Red wine is an acquired taste; the tannic and acidic flavors are often difficult to enjoy upon the first sip. Therefore, beginning with the right wines are important. Fruity wines are the most-palatable for beginners in the genre. They are light and will not cause your nose to crinkle up from bitterness. As well as a catalyst to richer varieties of red wine, fruity wines are perfects pairs to dessert and lighter dishes. While "best" may be difficult to define, there are those that rank higher on the fruity scale.
Merlot is usually considered among the sweetest of red wines as it is both low in acidity an tannin count. Tannins are responsible for the woody and bitter puckering sensation found in many full bodied dry red wines (such as Cabernet Sauvignon), therefore wines lacking in tannins appear sweeter as the fruit is more pronounced. The Merlot grape is a very sweet grape usually identified with flavors of plum, cherries and blackberries. As one of the fruitiest wines, it is usually used in blends to soften stronger wine varieties.
The level of fruitiness of a Pinot Noir depends on the age of the bottle. Very young bottles of Pinot Noir are light and fruity, and are usually described as having berry flavors sch as raspberry and cherry. However, as Pinot Noir ages, it takes on more spicy earthy flavors.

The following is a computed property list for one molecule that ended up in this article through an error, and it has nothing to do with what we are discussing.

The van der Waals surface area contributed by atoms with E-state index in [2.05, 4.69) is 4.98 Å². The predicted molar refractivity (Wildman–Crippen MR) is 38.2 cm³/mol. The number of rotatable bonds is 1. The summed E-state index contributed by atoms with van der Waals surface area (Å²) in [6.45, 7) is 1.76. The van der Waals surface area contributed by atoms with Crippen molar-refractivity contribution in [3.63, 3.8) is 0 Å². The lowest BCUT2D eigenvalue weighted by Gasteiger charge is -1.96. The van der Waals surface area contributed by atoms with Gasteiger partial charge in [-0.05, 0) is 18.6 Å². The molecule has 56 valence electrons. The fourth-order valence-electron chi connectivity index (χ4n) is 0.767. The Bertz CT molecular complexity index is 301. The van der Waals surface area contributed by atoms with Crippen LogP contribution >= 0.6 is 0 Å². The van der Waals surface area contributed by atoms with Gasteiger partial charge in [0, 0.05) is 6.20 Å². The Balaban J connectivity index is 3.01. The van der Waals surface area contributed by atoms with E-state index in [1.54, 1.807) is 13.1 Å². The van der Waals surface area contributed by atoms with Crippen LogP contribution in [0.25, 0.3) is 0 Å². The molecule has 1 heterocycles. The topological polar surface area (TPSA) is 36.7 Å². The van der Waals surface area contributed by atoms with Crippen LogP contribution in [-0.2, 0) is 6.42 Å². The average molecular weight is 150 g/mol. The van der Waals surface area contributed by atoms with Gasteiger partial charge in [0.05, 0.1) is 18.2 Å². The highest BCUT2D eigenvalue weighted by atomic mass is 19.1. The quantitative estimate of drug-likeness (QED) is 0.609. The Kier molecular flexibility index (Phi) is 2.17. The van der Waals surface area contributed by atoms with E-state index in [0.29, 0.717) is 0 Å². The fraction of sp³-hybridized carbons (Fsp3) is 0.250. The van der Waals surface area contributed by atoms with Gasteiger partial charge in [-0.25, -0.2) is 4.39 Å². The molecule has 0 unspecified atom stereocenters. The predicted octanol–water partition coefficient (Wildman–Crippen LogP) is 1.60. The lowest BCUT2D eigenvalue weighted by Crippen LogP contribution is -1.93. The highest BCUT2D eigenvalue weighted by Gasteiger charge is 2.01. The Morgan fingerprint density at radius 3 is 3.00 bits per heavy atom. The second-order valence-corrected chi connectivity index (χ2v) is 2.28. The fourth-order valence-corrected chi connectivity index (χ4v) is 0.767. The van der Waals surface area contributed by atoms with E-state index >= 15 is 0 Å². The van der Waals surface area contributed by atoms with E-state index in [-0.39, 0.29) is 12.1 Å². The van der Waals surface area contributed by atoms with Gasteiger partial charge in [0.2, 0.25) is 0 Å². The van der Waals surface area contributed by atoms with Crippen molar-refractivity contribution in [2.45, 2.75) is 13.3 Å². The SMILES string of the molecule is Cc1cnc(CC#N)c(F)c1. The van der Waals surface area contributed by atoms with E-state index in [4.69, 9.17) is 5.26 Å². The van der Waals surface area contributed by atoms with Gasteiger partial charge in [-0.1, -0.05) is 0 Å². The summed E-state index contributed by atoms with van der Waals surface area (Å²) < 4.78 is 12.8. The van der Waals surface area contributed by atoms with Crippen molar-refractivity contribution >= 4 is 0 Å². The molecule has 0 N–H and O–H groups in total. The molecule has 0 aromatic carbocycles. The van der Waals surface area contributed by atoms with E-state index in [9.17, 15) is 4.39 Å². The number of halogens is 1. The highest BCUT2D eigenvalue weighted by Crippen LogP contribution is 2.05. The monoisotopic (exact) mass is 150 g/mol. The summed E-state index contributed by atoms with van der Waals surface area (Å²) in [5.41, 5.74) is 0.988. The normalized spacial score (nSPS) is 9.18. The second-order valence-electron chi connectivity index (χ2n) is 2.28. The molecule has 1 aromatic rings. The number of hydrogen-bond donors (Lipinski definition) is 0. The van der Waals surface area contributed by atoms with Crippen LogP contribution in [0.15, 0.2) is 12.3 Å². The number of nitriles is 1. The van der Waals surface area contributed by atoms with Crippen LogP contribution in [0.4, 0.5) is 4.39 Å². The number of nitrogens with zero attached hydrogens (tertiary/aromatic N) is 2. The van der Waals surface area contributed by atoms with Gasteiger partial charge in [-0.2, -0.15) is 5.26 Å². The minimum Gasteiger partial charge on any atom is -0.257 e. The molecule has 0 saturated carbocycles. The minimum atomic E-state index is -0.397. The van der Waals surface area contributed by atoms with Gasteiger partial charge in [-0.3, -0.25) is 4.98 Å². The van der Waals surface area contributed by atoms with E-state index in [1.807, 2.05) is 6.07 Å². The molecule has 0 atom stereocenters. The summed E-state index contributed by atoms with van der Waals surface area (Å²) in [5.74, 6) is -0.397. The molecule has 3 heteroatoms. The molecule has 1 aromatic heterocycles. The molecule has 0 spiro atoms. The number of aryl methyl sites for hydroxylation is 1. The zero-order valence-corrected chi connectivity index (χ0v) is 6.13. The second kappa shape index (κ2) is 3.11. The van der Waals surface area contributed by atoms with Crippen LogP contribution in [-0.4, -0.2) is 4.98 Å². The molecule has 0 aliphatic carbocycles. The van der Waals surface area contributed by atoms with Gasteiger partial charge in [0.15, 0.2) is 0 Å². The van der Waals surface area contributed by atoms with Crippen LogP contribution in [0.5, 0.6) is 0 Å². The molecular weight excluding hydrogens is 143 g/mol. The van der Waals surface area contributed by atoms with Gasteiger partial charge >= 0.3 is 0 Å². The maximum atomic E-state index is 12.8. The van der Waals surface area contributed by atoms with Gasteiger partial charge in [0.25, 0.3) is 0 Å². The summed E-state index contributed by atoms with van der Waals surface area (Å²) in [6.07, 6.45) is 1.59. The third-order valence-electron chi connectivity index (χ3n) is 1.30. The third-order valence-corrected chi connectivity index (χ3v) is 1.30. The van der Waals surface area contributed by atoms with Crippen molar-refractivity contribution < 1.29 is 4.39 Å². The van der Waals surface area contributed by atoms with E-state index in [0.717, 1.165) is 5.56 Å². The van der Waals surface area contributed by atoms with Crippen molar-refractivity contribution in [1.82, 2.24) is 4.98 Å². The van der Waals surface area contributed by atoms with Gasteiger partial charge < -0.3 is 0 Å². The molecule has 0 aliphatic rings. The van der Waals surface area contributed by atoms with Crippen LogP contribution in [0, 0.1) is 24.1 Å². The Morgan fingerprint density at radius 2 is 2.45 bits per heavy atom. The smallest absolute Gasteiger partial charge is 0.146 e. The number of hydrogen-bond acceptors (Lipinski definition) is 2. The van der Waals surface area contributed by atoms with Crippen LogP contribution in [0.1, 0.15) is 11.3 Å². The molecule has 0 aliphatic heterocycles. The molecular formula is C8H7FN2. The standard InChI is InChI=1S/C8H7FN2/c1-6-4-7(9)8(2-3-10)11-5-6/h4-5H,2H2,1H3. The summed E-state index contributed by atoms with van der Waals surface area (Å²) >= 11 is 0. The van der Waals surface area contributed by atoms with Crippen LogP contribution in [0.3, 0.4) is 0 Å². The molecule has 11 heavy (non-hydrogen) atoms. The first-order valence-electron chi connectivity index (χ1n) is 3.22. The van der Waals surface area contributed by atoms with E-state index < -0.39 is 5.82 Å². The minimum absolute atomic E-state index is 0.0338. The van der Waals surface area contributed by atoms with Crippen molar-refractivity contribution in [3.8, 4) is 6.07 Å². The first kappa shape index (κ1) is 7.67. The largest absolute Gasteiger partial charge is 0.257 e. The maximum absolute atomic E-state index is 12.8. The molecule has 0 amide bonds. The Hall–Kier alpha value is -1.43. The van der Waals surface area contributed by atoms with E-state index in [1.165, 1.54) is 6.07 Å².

For those venturing into red wines for the first time, wine expert April Eichmeier suggests beginning with fruity wines to make the transition and introduction easier. She suggests trying a French Beaujolais, a young fruity wine that is perhaps the lightest red table wine out there. Beaujolais comes from the Beaujolais region in Burgundy, thus it is strictly produced in France. However, it is an easy red to find in the United States, look specifically for George DeBouf Beaujolais or Louis-Jadot Beaujolais at most wine shops or specialty grocery stores around the country.
Red Zinfandel is primarily a California produced wine, though the Zinfandel grape is used widely to produce white Zinfandels and port wines. The Zinfandel grape is a very fruity grape and is therefore used to sweeten blends. Red Zinfandel is considered a very sweet and powerfully fruity wine, though as with the Pinot Noir, the flavor varies depending on the variety.
Know the characteristics of the particular bottle of red Zinfandel (and all fruity wines) you are buying before you make the purchase. Consult the advice of the wine specialist at the shop you are browsing at and ask whether or not a bottle you are considering is high in tannins for a particular year (i.e do the 1998s have more tannins than the 1997s?) there are likely to know.